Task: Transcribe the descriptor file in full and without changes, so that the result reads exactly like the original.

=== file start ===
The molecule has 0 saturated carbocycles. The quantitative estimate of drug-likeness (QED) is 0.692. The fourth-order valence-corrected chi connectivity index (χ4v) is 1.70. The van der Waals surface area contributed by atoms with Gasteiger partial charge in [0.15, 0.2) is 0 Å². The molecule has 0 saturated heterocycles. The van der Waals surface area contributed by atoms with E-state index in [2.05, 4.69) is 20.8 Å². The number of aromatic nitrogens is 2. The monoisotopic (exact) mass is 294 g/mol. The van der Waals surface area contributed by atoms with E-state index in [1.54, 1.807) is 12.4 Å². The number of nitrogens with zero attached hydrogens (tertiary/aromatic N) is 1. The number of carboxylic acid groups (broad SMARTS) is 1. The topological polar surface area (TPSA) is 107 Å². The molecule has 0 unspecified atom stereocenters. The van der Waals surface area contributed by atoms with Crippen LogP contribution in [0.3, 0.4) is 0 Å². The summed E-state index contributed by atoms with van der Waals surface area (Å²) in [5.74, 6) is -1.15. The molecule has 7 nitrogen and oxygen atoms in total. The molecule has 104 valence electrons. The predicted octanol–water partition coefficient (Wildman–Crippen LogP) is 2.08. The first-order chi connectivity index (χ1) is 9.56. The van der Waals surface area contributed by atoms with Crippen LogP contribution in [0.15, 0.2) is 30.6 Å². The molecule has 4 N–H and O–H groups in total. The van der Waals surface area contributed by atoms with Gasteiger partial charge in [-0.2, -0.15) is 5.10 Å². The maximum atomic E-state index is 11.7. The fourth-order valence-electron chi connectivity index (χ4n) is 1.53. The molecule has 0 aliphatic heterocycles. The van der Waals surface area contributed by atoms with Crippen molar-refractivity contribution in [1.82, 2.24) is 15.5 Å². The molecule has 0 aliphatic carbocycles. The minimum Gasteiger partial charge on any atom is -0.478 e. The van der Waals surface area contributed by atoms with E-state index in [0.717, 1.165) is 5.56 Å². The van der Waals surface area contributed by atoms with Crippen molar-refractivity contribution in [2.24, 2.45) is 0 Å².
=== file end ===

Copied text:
The molecule has 0 saturated carbocycles. The quantitative estimate of drug-likeness (QED) is 0.692. The fourth-order valence-corrected chi connectivity index (χ4v) is 1.70. The van der Waals surface area contributed by atoms with Gasteiger partial charge in [0.15, 0.2) is 0 Å². The molecule has 0 saturated heterocycles. The van der Waals surface area contributed by atoms with E-state index in [2.05, 4.69) is 20.8 Å². The number of aromatic nitrogens is 2. The monoisotopic (exact) mass is 294 g/mol. The van der Waals surface area contributed by atoms with E-state index in [1.54, 1.807) is 12.4 Å². The number of nitrogens with zero attached hydrogens (tertiary/aromatic N) is 1. The number of carboxylic acid groups (broad SMARTS) is 1. The topological polar surface area (TPSA) is 107 Å². The molecule has 0 unspecified atom stereocenters. The van der Waals surface area contributed by atoms with Crippen LogP contribution in [0.3, 0.4) is 0 Å². The summed E-state index contributed by atoms with van der Waals surface area (Å²) in [5.74, 6) is -1.15. The molecule has 7 nitrogen and oxygen atoms in total. The molecule has 104 valence electrons. The predicted octanol–water partition coefficient (Wildman–Crippen LogP) is 2.08. The first-order chi connectivity index (χ1) is 9.56. The van der Waals surface area contributed by atoms with Crippen LogP contribution in [0.15, 0.2) is 30.6 Å². The molecule has 4 N–H and O–H groups in total. The van der Waals surface area contributed by atoms with Gasteiger partial charge in [-0.2, -0.15) is 5.10 Å². The maximum atomic E-state index is 11.7. The fourth-order valence-electron chi connectivity index (χ4n) is 1.53. The molecule has 0 aliphatic heterocycles. The van der Waals surface area contributed by atoms with Crippen molar-refractivity contribution in [1.82, 2.24) is 15.5 Å². The molecule has 0 aliphatic carbocycles. The minimum Gasteiger partial charge on any atom is -0.478 e. The van der Waals surface area contributed by atoms with E-state index in [0.717, 1.165) is 5.56 Å². The van der Waals surface area contributed by atoms with Crippen molar-refractivity contribution in [2.24, 2.45) is 0 Å².